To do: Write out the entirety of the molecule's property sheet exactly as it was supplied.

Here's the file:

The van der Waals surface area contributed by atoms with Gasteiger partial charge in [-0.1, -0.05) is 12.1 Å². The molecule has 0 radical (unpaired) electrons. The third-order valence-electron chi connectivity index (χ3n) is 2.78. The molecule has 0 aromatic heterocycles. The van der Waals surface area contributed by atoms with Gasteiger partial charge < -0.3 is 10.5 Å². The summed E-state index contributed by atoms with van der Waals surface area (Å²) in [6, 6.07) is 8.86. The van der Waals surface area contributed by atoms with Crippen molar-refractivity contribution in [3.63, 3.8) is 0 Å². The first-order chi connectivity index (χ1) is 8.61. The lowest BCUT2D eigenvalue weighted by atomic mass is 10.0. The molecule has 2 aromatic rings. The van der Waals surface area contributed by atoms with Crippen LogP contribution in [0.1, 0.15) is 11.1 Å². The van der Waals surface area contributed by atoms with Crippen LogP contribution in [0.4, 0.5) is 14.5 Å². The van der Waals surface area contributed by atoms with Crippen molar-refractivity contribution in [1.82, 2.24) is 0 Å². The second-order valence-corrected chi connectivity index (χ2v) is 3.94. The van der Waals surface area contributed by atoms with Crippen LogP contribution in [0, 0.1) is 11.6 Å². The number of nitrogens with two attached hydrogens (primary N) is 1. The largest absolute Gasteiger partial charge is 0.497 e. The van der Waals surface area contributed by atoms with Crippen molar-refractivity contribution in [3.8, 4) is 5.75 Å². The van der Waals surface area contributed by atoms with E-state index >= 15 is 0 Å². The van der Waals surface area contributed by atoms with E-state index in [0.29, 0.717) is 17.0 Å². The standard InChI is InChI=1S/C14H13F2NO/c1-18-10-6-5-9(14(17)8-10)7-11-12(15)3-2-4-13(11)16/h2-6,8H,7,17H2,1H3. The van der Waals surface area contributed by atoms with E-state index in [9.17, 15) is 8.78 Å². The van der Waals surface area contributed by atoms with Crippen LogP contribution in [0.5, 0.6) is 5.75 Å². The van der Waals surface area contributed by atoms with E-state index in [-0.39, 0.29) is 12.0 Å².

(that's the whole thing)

The van der Waals surface area contributed by atoms with Gasteiger partial charge in [-0.1, -0.05) is 12.1 Å². The molecule has 0 radical (unpaired) electrons. The third-order valence-electron chi connectivity index (χ3n) is 2.78. The molecule has 0 aromatic heterocycles. The van der Waals surface area contributed by atoms with Gasteiger partial charge < -0.3 is 10.5 Å². The summed E-state index contributed by atoms with van der Waals surface area (Å²) in [6, 6.07) is 8.86. The van der Waals surface area contributed by atoms with Crippen molar-refractivity contribution in [3.63, 3.8) is 0 Å². The first-order chi connectivity index (χ1) is 8.61. The lowest BCUT2D eigenvalue weighted by atomic mass is 10.0. The molecule has 2 aromatic rings. The van der Waals surface area contributed by atoms with Crippen LogP contribution in [0.1, 0.15) is 11.1 Å². The van der Waals surface area contributed by atoms with Crippen LogP contribution in [0.4, 0.5) is 14.5 Å². The van der Waals surface area contributed by atoms with Crippen molar-refractivity contribution in [1.82, 2.24) is 0 Å². The second-order valence-corrected chi connectivity index (χ2v) is 3.94. The van der Waals surface area contributed by atoms with Crippen LogP contribution in [0, 0.1) is 11.6 Å². The number of nitrogens with two attached hydrogens (primary N) is 1. The largest absolute Gasteiger partial charge is 0.497 e. The van der Waals surface area contributed by atoms with Crippen molar-refractivity contribution in [3.8, 4) is 5.75 Å². The van der Waals surface area contributed by atoms with E-state index >= 15 is 0 Å². The van der Waals surface area contributed by atoms with E-state index in [0.29, 0.717) is 17.0 Å². The standard InChI is InChI=1S/C14H13F2NO/c1-18-10-6-5-9(14(17)8-10)7-11-12(15)3-2-4-13(11)16/h2-6,8H,7,17H2,1H3. The van der Waals surface area contributed by atoms with E-state index in [9.17, 15) is 8.78 Å². The van der Waals surface area contributed by atoms with Crippen LogP contribution in [0.5, 0.6) is 5.75 Å². The van der Waals surface area contributed by atoms with E-state index in [-0.39, 0.29) is 12.0 Å².